nice -n 19 ebook-convert /home/swhitton/lib/guardian.recipe /tmp/
calibre-smtp --attachment /tmp/ --relay localhost my_email_address_here my_kindle_address_here ""
rm /tmp/

and the cron job:

0 6 * * * /home/swhitton/bin/ 1>/dev/null 2>&1

If anyone else I know well would like this e-mailing to their device too, I can easily add more calibre-smtp lines.

RSS feed content & other web pages

Very pleased to discover Kindlebility, which is free software, for converting webpages. Here is the code to get it bound to a key in Conkeror:

// Kindlebility ftw
define_webjump("kindlebility", "<paste bookmarklet code here>");
interactive("kindlebility", "Sending articles to your Kindle, one click at a time!", "find-url", $browser_object = "kindlebility");
define_key(content_buffer_normal_keymap, "C-x C-k", "kindlebility");

and remember to authorise the Kindlebility e-mail address or nothing will get through. Then C-x C-k to send a page hassle-free.

I’m still going to have RSS coming in by e-mail because I have lots of web comics and things that take seconds to read, but anything of significant length is just going to be opened up in my browser and Kindlebility’d over the airwaves if I want to read it.

This means that e-mail will not drag out into a few hours each evening; it’ll be moving swiftly through messages, making decisions about what proper stuff to go away and read and then I can close my e-mail client rather than having it open all evening which means I get distracted, so I’m pleased by this new workflow. I strongly suspect it will mean me spending far fewer hours in front of my desk which is definitely a good thing.

Posted Thu 18 Aug 2011 12:40:00 UTC Tags:

Strange phenomenon being experienced over the past few days. My life at the moment seems to be academic reading in the mornings, then a massive chunk of hours alternating between reading A Game of Thrones and watching StarCraft II videos, mainly from Day{9}, and then I’m studiously not doing all the other bits and pieces I have set myself to do for the rest of the day, instead smashing people on the SC2 practice league (and occasionally getting smashed back). I’m watching all these videos and not remembering much, but just immersing myself in what surrounds this game in order to see where I can be going in the future once I’ve got my 4gate down, yes, I’m learning24gate and owning scrubs. The funny thing is how all this Day9 is getting into my Emacs outlook. When I start firing off a key sequence, actually not just in Emacs with something like C-c a a n n n n n B s + but also in my window manager, opening up my music player and searching something up like say C-i TAB C-i s-F7 3 n n n n ... RET n n n n SPC 2 RET and bam I have some music playing; as I do this I have Day9’s voice going “okay gotta get my rax down on eleven, nice and clean, then BAM there goes the chrono boost” and I can hear the sound of his keyboard tapping through his microphone, and as I get it right and what I want to happen happens, I can almost hear the sound you get when a Protoss building begins warping in and I get a shadow of the same surge of excitement when you get the stage of your build you always get wrong right for once… clearly, my “immersion into SC2” thing I mentioned earlier is succeeding. Similarly when I mis-type the command I want to run or run into a lisp error—most of which I am sort of expecting as I’ve been using this setup so long I know where the breakages are—I get the same feeling I get when I build a gateway instead of my cybernetics core, like “oh great I know I’ve wrecked this now, better power on through and see if I can still make something of the game” and don’t forget all I’m doing here is opening my music player. Yeah.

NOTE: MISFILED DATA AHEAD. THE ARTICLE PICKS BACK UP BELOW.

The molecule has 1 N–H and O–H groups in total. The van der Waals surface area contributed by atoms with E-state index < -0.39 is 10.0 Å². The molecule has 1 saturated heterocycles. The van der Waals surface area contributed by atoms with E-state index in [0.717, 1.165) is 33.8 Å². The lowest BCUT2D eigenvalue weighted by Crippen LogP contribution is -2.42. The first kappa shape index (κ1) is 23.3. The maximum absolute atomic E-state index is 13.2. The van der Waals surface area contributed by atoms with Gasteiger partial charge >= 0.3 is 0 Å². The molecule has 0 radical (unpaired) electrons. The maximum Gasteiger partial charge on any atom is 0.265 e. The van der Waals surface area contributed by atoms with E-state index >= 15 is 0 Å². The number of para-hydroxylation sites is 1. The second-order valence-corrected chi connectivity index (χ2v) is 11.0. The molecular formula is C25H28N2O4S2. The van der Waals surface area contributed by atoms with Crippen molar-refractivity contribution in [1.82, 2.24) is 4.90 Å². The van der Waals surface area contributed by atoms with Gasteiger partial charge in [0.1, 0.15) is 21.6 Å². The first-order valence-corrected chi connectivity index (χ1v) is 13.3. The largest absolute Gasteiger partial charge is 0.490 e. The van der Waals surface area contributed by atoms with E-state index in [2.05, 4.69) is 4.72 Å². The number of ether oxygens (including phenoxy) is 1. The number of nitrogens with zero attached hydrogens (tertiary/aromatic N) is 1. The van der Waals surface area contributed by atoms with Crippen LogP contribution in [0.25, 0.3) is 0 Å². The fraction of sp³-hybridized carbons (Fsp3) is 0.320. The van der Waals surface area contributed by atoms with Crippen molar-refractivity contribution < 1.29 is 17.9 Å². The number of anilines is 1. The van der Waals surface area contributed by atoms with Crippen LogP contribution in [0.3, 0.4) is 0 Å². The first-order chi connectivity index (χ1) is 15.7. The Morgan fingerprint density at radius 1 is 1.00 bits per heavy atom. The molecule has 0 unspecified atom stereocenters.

Oh and just now I tried to open my browser to find a link to an old blog post for below, and started typing the URL into Emacs by mistake because it was taking longer than usual to load because I haven’t loaded it yet this session, and I was like “argh I’m supply blocked, gotta wait for that pylon”. I am not making this up!

The other thing getting itself stuck into my head is touch-typing. I’m still not fast enough and too error-prone to use it, but it’s getting a little harder to switch back to my old style now: I’ll have just run a command with my fingers in the proper places automatically, great, but then I need to do some typing so I have to force myself over into what I have always done, and that takes a little effort. Not sure how to improve from here as seem to have ceilinged at around 60wpm on a good day, 50 on a slightly worse one. The other thing is that I keep mentally spelling out words on the keyboard. Say I’m walking down the street thinking about something and a quotation from a book or video game character or friends floats into my head, relevant to what I am thinking about, well before I know it I’m typing that quote, seeing what fingers I have to put where to make it happen. It’s such a waste of energy but I keep doing it before I realise and stop myself.